What the country is witnessing now are unprecedented incidents in the 55-year old history of the Central Bureau of Investigation (CBI), the criminal investigation agency of the central government.
The latest in the series of events is the now dethroned CBI Director Alok Verma having approached the Supreme Court, after a ‘confrontation’ with Prime Minister Narendra's confidante and IPS officer from Gujarat cadre, CBI Special Director Rakesh Asthana. Over the last few months, both have been hurling corruption charges at each other. But on 15 October, CBI itself filed an FIR against Asthana making him accused no: 1 in a corruption case, and he was on the brink of being arrested when the internal bickering in the CBI came into public view. The case against Asthana is that while being head of an enquiry, he accepted bribe to save from interrogation an accused arrested in the black money case involving Delhi's noted meat exporter Moeen Qureshi. CBI has informed Central Vigilance Commission that in addition to this, there are six corruption cases against him on which enquiries are ongoing. By way of reply to this, Asthana also raised ten corruption cases against Director Alok Verma. When the tussle intensified, the prime minister intervened to cool down the situation, but not successfully. Finally, following the usual 'political principle' of choosing the more intimate between two confidants, the Central Government has 'solved' the problem by removing Alok Verma from his position, and sending to the Andamans the officers in charge of the enquiry against Asthana. When the Opposition came out with its criticism, the Centre was forced to entrust the probe to a special investigation team.
By design, the tasks envisaged for the CBI are conducting enquiries into cases involving severe crimes and equipping the country's police force to fight against corruption too. The reports now are that 26 individuals on the top of that agency are now facing graft charges. And it is in his atttempt to give a clean chit to somebody arrested with crucial evidence, that Asthana has been arrested. Asthana is in charge of several prominent cases keenly watched by the country, such as the Augusta Westland helicopter deal and the loan scam of Vijay Mallya. In the light of the current events, none of these enquiries can be expected to move in the right track. Asthana was honoured by Modi in April 2016 with the title of Additional Director of CBI, and is the prominent one among those tipped for the post of CBI Director in January.
No one will forget that five years ago the Supreme Court had called the CBI a 'caged parrot'. It was when this investigation agency degenerated into the role of being a tool and mouthpiece of the ruling party of the day that Justice Lodha had to describe it so. But such epithets do not seem to have disturbed our ruling class. That is why even after this, the agency has been still dancing to the tunes of the government. Alok Verma was one who expressed readiness to investigate the Rafale scam case, which is shaking Modi government. The Opposition allegation is that it is because of this stance that he was removed overnight through an order solely on the basis of an allegation by Asthana. And the first thing done by Nageshwar Rao, who substituted Alok, was to transfer those officials who investigated the case against Asthana. This lends credence to the suspicion that the happenings behind the curtain are moves using the leverage of power, to protect favourite individuals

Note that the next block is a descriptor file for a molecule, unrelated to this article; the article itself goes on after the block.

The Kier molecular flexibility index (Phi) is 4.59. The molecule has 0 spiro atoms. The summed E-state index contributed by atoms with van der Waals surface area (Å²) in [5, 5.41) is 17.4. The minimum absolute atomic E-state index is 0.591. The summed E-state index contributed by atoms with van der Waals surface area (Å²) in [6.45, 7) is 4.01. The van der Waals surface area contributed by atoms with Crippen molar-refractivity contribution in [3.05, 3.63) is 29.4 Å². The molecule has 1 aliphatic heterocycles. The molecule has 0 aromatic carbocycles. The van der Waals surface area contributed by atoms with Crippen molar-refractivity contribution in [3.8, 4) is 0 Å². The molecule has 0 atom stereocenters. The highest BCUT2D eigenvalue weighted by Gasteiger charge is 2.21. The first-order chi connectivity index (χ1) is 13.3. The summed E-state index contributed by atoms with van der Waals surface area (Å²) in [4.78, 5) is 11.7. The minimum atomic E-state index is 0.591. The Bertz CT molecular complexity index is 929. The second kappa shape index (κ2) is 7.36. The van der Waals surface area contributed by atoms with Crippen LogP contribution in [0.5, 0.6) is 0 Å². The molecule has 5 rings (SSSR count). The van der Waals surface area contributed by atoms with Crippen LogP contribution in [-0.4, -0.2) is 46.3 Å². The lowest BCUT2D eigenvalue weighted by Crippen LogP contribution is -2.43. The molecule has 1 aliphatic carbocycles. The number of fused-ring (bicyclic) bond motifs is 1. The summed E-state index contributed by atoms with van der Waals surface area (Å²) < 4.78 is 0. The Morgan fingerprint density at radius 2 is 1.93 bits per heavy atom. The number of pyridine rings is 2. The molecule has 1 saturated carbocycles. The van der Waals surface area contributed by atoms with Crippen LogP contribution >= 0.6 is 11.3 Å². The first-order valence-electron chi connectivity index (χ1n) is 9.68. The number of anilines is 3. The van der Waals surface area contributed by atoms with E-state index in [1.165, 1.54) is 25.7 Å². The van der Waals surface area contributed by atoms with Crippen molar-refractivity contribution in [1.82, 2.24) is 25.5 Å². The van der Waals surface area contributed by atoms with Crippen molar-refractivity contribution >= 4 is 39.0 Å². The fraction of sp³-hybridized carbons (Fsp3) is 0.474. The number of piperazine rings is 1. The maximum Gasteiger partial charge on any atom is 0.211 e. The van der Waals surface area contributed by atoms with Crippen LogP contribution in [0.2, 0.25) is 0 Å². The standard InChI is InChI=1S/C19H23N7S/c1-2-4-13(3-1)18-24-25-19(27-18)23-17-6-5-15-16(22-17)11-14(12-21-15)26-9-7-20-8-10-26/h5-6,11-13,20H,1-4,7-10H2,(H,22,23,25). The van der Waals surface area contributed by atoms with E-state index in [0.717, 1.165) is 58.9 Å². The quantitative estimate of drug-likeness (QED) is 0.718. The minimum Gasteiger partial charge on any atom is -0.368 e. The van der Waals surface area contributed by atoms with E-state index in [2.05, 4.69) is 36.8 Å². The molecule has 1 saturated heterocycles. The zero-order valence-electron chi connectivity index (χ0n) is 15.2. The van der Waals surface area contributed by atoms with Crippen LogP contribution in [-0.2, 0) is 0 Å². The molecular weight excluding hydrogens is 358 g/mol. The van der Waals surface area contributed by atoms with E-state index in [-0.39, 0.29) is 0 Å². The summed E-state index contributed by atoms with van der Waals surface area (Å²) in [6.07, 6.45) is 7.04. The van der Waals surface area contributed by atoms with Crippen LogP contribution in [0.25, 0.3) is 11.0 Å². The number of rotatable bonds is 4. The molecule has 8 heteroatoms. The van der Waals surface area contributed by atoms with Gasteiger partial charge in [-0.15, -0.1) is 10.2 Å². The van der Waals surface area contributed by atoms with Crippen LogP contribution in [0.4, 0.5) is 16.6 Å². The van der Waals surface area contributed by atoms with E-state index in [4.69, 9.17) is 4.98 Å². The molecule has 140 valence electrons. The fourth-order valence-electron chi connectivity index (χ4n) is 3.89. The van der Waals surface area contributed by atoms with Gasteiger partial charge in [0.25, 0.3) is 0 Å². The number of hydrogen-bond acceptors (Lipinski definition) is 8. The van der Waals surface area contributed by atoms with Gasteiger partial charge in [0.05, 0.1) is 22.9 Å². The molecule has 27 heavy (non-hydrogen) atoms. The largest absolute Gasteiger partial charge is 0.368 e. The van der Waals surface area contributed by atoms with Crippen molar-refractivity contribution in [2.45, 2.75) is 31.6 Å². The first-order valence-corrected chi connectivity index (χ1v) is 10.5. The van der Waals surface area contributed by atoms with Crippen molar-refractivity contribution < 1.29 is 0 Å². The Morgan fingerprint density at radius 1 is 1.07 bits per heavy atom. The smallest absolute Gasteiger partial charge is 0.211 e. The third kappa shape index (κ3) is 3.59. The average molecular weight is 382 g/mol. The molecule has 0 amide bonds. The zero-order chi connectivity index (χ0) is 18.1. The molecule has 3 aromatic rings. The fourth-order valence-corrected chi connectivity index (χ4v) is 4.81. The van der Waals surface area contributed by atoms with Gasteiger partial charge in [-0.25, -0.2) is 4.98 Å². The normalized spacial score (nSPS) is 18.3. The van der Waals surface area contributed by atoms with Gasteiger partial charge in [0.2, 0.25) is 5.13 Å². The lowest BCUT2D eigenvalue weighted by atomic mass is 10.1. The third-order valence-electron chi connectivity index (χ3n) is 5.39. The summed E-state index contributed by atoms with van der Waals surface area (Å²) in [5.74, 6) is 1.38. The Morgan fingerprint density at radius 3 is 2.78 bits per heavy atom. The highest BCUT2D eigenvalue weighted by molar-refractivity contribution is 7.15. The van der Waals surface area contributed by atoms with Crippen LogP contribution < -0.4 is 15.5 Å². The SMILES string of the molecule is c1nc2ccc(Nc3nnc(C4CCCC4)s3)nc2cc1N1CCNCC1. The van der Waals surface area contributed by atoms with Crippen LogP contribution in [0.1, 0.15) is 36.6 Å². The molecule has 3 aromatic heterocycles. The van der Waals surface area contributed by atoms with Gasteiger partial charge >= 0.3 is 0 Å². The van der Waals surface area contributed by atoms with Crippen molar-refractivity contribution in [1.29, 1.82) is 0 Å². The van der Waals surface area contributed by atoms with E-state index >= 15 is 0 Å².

Ever since the Emergency, several incidents have happened of the kind that questions the integrity of CBI. They have often been subjected to severe censure by the judiciary too. The response that was floated on all such occasions was that it should undergo reforms in tune with the times and in such a way as to grant greater autonomy. Many had demanded that CBI, which quakes at the sight of interference by political parties, should be given autonomy and be made an independent agency. Five and half decades into its existence, the country is asking for yet another reform. The lesson from the new crisis is nothing but the need for converting the CBI into an investigating agency free from political strings, autonomous and absolutely independent.